“I don’t want to be at the mercy of my emotions, I want to use them, to enjoy them and to dominate them.” Oscar Wilde
A Bit About Emotions
Emotions or feelings, such as joy, sadness, anger and fear, play an important role in everything we do. Emotions are complex and comprised of many components. Our emotions are triggered by our perceptions of external experiences, such as a conflict with another person, and our internal stimuli, such as a memories of a past experience.
Mentally, we appraise, evaluate and interpret emotions. The mental appraisal of an emotion is unique and subjective. Each of us will experience, describe and interpret emotions differently.
Emotions are associated with physical changes to our bodies. When we are feeling stressed for example, our brains increase production of adrenaline. Adrenaline is released in response to anger, fear, panic, excitement and other strong emotions. It causes physical changes such as increased heart rate, perspiration, flushing and pounding chest to prepare us to run away or fight.
Emotions include an element of expressive behaviour or an outward sign that an emotion is being experienced. These include facial expressions, tone of voice, posture, restlessness and tensing muscles.
Emotions are related to but different from mood. Emotions are specific reactions to a particular event and are short-lived. They typically revert back to a baseline state quickly. Mood is a more general feeling such as happy, content, depressed or anxious, that lasts longer.
Emotions influence the content of our thoughts and drive decision making. Emotions have motivational properties dependent on their intensity and quality. Specific emotions have goals that promote a particular response. For example, fear triggers flight, anger triggers assertiveness, anxiety triggers increased focus and concentration. These responses can aid in our survival. They allow us to quickly deal with problems or opportunities. To take action. To avoid danger.
Emotions influence our behaviour in social interactions. They allow us to connect with others, and to develop strong social bonds. Emotions help us understand others and help others understand us.
What is Emotional Intelligence?
Emotional intelligence is the capacity to understand and label, regulate, and express our emotions thoughtfully and empathetically. To be aware of what is going on in the moment so that we can choose how to respond to emotions in ourselves and others. Emotional intelligence involves self-motivation, control of one’s impulses and includes the ability to decrease intense emotions so that they don’t overwhelm us and affect our judgement. With practice, we can learn to become more responsive and less reactive to our emotions and others. Emotional intelligence improves our ability to cope with challenging situations, increases our social competence in interpersonal relationships and mitigates the effects of stressors on our mental health.
Strategies for Strengthening Emotional Intelligence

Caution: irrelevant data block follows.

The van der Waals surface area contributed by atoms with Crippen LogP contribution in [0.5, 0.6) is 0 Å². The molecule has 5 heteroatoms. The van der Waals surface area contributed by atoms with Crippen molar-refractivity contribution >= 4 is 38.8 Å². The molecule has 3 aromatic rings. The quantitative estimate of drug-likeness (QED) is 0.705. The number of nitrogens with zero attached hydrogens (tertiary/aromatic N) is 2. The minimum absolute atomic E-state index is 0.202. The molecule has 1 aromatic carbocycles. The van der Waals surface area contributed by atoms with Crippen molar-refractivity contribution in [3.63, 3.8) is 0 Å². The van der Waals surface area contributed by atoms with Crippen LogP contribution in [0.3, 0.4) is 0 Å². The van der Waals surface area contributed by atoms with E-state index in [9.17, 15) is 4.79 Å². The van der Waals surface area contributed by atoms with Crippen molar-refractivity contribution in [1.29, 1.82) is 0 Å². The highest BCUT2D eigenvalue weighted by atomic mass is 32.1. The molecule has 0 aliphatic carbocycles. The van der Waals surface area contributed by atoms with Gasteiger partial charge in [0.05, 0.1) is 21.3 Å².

1. Sit with an emotion. Allow it to express itself. Dialogue with it. Take time to reflect on what the emotion might be telling you. Difficult emotions often inform us about problem areas, unresolved issues, and potential solutions to problems. Emotions are not meant to be denied, dismissed, viewed as bad or repressed.
2. Become aware of and notice where you sense emotion in your body.
3. Identify, label and accept your emotions.
4. Check in with your emotions.
5. Create space between your feelings and your reactions. Before you react, pause, take a deep breath and count to ten, for example.
6. Take a brief time out to compose yourself. Realize that the emotion will pass. Feelings will eventually change. Remind yourself that you have not always felt this way and won’t continue to feel this way.
7. Avoid jumping to negative conclusions right away. Generate other possibilities or ways of viewing the situation or experience before responding.
8. Avoid personalizing other people’s behaviour. People do what they do because of them not because of you.
9. Contact supportive people to discuss your feelings. Sharing can help you feel normal and less isolated.
10. Seek out others perspectives to create more openness. Widening our perspective can reduce the chance of misunderstanding.
11. Develop a thrive not just survive mindset. View crisis or difficult experiences as challenges or opportunities rather than disasters or failures. A can do attitude will increase your confidence in your ability to overcome adversity.
12. Ask yourself, what is the lesson here, how can I learn from this experience, what is most important now, what are some better answers?
13. Take time to clarify your position and speak up when an issue is important to you.
14. Find a healthy outlet. Journal, practice yoga, paint, meditate, garden, box etc.
15. Be kind to yourself.
“I love to create, and to me the ultimate freedom of expression is a blank canvas or a block of clay to capture whatever emotions your imagination gives it.” Daniel Boulud